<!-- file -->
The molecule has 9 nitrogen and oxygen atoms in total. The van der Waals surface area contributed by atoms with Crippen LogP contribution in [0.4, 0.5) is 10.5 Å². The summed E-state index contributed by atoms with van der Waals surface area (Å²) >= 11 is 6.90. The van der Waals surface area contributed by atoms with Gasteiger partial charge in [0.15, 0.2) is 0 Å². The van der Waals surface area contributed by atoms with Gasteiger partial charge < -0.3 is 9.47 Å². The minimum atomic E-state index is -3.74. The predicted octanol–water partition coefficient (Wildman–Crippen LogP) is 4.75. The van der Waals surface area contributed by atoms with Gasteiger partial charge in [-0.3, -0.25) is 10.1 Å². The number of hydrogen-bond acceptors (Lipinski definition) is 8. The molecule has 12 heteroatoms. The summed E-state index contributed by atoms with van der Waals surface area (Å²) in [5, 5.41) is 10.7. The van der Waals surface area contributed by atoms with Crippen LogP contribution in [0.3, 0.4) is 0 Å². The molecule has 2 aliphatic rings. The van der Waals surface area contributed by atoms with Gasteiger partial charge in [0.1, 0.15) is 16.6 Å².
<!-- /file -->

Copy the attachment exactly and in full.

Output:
The molecule has 9 nitrogen and oxygen atoms in total. The van der Waals surface area contributed by atoms with Crippen LogP contribution in [0.4, 0.5) is 10.5 Å². The summed E-state index contributed by atoms with van der Waals surface area (Å²) >= 11 is 6.90. The van der Waals surface area contributed by atoms with Gasteiger partial charge in [0.15, 0.2) is 0 Å². The van der Waals surface area contributed by atoms with Gasteiger partial charge < -0.3 is 9.47 Å². The minimum atomic E-state index is -3.74. The predicted octanol–water partition coefficient (Wildman–Crippen LogP) is 4.75. The van der Waals surface area contributed by atoms with Gasteiger partial charge in [-0.3, -0.25) is 10.1 Å². The number of hydrogen-bond acceptors (Lipinski definition) is 8. The molecule has 12 heteroatoms. The summed E-state index contributed by atoms with van der Waals surface area (Å²) in [5, 5.41) is 10.7. The van der Waals surface area contributed by atoms with Crippen LogP contribution in [0.3, 0.4) is 0 Å². The molecule has 2 aliphatic rings. The van der Waals surface area contributed by atoms with Gasteiger partial charge in [0.1, 0.15) is 16.6 Å².